The only drawback to camping out in the bush at night might be found in the swarms of mosquitos infesting it, but this plague could in a measure be obviated by lying close to the ground to leeward of the fire, the smoke of which would help to keep them away.

Putting on my clothes again, which had by this time become dry and comfortable, I moved around to gather up the forest flowers and berries which I had hung upon the bushes for that purpose, and carried them back to camp, there to arrange them in convenient boquets and wreaths, which operation I performed at leisure and to my entire satisfaction.

Darkness having now set in, I replenished the fire for the night, and whistling to my horse, who came at call, taking up his position close by, I lay down to seek that repose nature demanded after so arduous and critical a day's experience.

Deep in meditation of the day's peculiar adventure, whilst fervidly returning heart-felt thanks to the Great Creator for my timely rescue from so great peril, my page 114musing train of thoughts fetching back in pleasant reverie a short poem written by "M. S. Wright," as applicable to my surroundings, which reads as follows:—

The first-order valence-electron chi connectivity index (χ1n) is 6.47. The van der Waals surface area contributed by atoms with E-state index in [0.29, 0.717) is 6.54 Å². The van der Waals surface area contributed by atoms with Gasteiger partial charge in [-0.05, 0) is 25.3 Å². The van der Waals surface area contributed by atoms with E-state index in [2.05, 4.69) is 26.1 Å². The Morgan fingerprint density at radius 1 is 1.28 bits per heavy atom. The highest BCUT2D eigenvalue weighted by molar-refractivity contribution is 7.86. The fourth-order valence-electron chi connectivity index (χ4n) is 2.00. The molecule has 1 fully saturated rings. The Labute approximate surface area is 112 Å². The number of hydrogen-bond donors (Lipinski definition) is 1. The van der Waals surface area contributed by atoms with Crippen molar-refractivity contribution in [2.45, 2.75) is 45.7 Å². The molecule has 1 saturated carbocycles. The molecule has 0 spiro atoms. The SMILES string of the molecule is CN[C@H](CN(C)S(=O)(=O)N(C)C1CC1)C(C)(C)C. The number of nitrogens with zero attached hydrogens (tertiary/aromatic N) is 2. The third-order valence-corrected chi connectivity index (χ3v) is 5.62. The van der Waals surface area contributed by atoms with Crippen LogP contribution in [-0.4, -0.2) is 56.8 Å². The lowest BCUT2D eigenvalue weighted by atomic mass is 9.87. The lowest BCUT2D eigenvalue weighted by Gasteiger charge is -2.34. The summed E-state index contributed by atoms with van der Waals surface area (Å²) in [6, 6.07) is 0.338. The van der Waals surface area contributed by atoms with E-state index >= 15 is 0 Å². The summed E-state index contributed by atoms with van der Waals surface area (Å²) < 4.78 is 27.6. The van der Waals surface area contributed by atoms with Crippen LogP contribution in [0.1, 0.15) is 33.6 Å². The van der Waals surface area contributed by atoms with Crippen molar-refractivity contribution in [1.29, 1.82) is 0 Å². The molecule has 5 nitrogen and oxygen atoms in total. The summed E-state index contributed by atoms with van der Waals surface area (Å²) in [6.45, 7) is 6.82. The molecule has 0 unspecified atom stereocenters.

"The lilies of the field had charms for Him
Whose human eyes looked out upon the world,
His power divine created, and therein
Sets His own thoughts of tenderness and grace,
That we might read and know Him.

"But what thoughts are His?
Who made these living gems, these forms of grace,
These daily miracles of growth and life;
Life out of Death;
Beauty from buried dust;
Change infinite, and sweetness without end!"